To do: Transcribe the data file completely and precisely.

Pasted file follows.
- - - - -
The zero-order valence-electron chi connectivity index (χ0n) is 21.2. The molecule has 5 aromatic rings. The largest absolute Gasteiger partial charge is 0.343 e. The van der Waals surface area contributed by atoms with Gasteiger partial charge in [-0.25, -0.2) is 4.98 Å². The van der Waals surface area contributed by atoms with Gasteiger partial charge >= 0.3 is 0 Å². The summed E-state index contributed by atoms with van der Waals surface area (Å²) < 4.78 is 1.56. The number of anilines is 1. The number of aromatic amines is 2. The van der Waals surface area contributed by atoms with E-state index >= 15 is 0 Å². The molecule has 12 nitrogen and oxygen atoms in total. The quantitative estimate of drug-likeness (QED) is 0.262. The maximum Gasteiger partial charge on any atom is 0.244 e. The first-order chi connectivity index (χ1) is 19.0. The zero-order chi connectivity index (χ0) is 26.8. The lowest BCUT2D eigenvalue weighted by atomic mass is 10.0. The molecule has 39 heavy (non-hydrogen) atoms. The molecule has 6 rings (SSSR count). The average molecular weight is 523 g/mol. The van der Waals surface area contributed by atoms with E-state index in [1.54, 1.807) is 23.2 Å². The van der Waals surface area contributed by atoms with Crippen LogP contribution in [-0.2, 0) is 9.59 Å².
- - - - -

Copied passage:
The zero-order valence-electron chi connectivity index (χ0n) is 21.2. The molecule has 5 aromatic rings. The largest absolute Gasteiger partial charge is 0.343 e. The van der Waals surface area contributed by atoms with Gasteiger partial charge in [-0.25, -0.2) is 4.98 Å². The van der Waals surface area contributed by atoms with Gasteiger partial charge >= 0.3 is 0 Å². The summed E-state index contributed by atoms with van der Waals surface area (Å²) < 4.78 is 1.56. The number of anilines is 1. The number of aromatic amines is 2. The van der Waals surface area contributed by atoms with E-state index >= 15 is 0 Å². The molecule has 12 nitrogen and oxygen atoms in total. The quantitative estimate of drug-likeness (QED) is 0.262. The maximum Gasteiger partial charge on any atom is 0.244 e. The first-order chi connectivity index (χ1) is 19.0. The zero-order chi connectivity index (χ0) is 26.8. The lowest BCUT2D eigenvalue weighted by atomic mass is 10.0. The molecule has 39 heavy (non-hydrogen) atoms. The molecule has 6 rings (SSSR count). The average molecular weight is 523 g/mol. The van der Waals surface area contributed by atoms with E-state index in [1.54, 1.807) is 23.2 Å². The van der Waals surface area contributed by atoms with Crippen LogP contribution in [-0.2, 0) is 9.59 Å².